An employment lawyer weighs in.
“I don’t work with women. If they’re attractive, I’m too tempted. And if they’re not attractive, what’s the point?”A male partner at a law firm casually made this pronouncement one day at lunch, hardly looking up from his plate. Everyone laughed and went back to eating — in the rough-and-tumble world of DC law, it wasn’t even the most obnoxious thing said that day. But this is no laughing matter for the women whose career opportunities are impeded by men who cavalierly dismiss half of the labor force and insist that they’ve behaved honorably by doing so.
This issue was thrust into the news this week when the Washington Post ran a piece on Karen Pence, the wife of our current vice president, and reminded readers of something Mike Pence said in 2002: He does not eat alone with a woman or attend an event where alcohol is being served unless his wife is present. The Twittersphere lit up like a Christmas tree with jokes and rants about Pence’s wife-rule. It’s not clear whether Pence still adheres to this practice, but there are men who do.
As the Atlantic observes, such arrangements are especially common within marriages between religious conservatives of various stripes. (It need not be only men who follow such strictures, but the emphasis is often on male temptation.) On Capitol Hill, where long days and late nights away from the family are part of the job, some Congressmen will not travel alone in a car with a female staffer, the National Journal has reported. Some politicians set gender-neutral rules that have a side effect of keeping them from being alone with women — such as excluding any staff from the office before 7 am or after 7 pm — but others clearly apply special rules to women.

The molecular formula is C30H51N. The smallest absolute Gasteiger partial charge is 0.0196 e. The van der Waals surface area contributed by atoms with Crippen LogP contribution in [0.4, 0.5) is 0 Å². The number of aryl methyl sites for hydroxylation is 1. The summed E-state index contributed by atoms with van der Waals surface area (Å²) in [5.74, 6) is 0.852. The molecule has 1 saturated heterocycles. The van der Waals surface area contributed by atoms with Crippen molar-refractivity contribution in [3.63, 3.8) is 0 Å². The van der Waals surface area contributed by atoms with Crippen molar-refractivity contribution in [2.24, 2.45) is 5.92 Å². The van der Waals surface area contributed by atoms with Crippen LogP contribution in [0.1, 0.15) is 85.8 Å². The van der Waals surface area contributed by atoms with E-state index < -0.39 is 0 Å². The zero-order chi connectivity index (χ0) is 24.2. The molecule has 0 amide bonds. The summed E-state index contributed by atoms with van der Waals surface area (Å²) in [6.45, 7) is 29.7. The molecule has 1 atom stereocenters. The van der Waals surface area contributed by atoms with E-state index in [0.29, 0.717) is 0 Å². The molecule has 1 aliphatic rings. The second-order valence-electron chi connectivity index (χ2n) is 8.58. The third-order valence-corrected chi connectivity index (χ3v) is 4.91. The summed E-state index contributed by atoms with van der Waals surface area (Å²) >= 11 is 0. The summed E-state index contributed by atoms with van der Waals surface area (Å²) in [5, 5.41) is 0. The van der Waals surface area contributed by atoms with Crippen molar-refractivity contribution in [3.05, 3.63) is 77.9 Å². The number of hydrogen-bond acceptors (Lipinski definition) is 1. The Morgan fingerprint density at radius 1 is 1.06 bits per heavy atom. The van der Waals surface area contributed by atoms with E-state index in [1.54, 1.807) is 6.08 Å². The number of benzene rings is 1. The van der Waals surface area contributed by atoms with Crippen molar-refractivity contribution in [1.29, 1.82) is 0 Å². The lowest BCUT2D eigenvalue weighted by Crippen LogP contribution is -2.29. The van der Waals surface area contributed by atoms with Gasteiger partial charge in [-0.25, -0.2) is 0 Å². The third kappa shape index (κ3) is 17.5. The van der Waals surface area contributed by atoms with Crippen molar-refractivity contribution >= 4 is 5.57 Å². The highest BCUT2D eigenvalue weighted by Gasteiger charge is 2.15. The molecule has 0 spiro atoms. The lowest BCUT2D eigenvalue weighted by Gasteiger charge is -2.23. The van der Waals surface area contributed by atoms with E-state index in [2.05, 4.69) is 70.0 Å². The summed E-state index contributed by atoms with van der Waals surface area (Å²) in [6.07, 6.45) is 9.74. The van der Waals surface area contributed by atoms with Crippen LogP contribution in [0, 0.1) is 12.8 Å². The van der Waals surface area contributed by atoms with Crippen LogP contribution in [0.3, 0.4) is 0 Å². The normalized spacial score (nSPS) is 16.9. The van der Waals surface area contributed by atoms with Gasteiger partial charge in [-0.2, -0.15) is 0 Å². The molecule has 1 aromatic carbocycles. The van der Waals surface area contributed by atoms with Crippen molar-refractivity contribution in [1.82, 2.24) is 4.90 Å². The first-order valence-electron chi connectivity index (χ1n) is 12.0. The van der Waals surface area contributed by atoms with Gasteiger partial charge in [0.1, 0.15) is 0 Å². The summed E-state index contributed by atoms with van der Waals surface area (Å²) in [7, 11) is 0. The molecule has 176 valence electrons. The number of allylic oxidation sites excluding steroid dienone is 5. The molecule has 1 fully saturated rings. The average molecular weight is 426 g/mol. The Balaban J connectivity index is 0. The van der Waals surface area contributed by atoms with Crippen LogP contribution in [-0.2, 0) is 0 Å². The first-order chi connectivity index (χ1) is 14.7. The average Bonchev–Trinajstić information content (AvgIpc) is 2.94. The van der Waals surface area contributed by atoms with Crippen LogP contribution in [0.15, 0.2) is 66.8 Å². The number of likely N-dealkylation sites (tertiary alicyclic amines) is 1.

To be sure, a politician’s declining to dine alone with a woman does not fall in the same category as a law partner refusing to work with women (or at least musing about refusing to work with women). Nonetheless, the practice described by Pence in that 2002 interview is clearly illegal when practiced by a boss in an employment setting, and deeply damaging to women’s employment opportunities.
Title VII, which governs workplace discrimination, does not allow employers to treat people differently on the basis of certain protected characteristics, one of which is sex. This means that an employer cannot set the terms and conditions of employment differently for one gender than for the other. This includes any aspect of the relationship between employer and employees — extending to benefits like equal access to the employer.
By law, working dinners with the boss could be considered an opportunity to which both sexes must have equal access